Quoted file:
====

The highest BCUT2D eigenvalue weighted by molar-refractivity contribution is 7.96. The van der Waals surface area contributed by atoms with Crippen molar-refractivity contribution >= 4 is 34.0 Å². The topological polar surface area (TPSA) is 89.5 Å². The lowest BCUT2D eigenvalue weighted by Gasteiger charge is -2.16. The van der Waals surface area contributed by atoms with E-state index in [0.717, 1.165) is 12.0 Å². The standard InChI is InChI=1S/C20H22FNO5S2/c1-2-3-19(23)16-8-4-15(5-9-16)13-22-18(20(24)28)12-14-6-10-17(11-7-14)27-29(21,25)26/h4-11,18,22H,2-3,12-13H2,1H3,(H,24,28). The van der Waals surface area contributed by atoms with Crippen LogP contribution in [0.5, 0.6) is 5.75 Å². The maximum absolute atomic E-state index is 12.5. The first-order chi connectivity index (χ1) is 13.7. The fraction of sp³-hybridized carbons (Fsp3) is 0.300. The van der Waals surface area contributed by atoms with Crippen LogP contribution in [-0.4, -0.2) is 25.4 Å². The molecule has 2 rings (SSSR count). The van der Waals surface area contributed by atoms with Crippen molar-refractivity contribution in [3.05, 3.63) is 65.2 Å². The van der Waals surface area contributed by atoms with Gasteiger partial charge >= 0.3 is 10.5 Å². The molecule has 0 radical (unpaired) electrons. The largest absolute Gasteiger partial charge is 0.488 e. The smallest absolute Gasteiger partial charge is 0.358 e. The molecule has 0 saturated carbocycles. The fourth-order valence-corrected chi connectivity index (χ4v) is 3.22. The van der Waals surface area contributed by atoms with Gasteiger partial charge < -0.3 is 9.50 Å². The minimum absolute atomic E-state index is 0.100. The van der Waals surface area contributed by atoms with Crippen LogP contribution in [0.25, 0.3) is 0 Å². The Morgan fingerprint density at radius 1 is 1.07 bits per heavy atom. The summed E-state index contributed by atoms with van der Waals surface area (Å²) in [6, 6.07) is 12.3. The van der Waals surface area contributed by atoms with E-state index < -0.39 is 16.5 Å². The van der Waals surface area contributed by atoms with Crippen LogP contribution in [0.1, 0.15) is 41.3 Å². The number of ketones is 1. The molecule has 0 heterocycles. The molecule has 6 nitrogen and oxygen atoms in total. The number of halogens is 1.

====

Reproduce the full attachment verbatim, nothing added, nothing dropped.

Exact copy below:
The highest BCUT2D eigenvalue weighted by molar-refractivity contribution is 7.96. The van der Waals surface area contributed by atoms with Crippen molar-refractivity contribution >= 4 is 34.0 Å². The topological polar surface area (TPSA) is 89.5 Å². The lowest BCUT2D eigenvalue weighted by Gasteiger charge is -2.16. The van der Waals surface area contributed by atoms with E-state index in [0.717, 1.165) is 12.0 Å². The standard InChI is InChI=1S/C20H22FNO5S2/c1-2-3-19(23)16-8-4-15(5-9-16)13-22-18(20(24)28)12-14-6-10-17(11-7-14)27-29(21,25)26/h4-11,18,22H,2-3,12-13H2,1H3,(H,24,28). The van der Waals surface area contributed by atoms with Crippen LogP contribution in [0.5, 0.6) is 5.75 Å². The maximum absolute atomic E-state index is 12.5. The first-order chi connectivity index (χ1) is 13.7. The fraction of sp³-hybridized carbons (Fsp3) is 0.300. The van der Waals surface area contributed by atoms with Crippen LogP contribution in [-0.4, -0.2) is 25.4 Å². The molecule has 2 rings (SSSR count). The van der Waals surface area contributed by atoms with Crippen molar-refractivity contribution in [3.05, 3.63) is 65.2 Å². The van der Waals surface area contributed by atoms with Gasteiger partial charge >= 0.3 is 10.5 Å². The molecule has 0 radical (unpaired) electrons. The largest absolute Gasteiger partial charge is 0.488 e. The smallest absolute Gasteiger partial charge is 0.358 e. The molecule has 0 saturated carbocycles. The fourth-order valence-corrected chi connectivity index (χ4v) is 3.22. The van der Waals surface area contributed by atoms with Gasteiger partial charge < -0.3 is 9.50 Å². The minimum absolute atomic E-state index is 0.100. The van der Waals surface area contributed by atoms with Crippen LogP contribution in [0.25, 0.3) is 0 Å². The Morgan fingerprint density at radius 1 is 1.07 bits per heavy atom. The summed E-state index contributed by atoms with van der Waals surface area (Å²) in [6, 6.07) is 12.3. The van der Waals surface area contributed by atoms with E-state index < -0.39 is 16.5 Å². The van der Waals surface area contributed by atoms with Crippen LogP contribution in [0.1, 0.15) is 41.3 Å². The number of ketones is 1. The molecule has 0 heterocycles. The molecule has 6 nitrogen and oxygen atoms in total. The number of halogens is 1.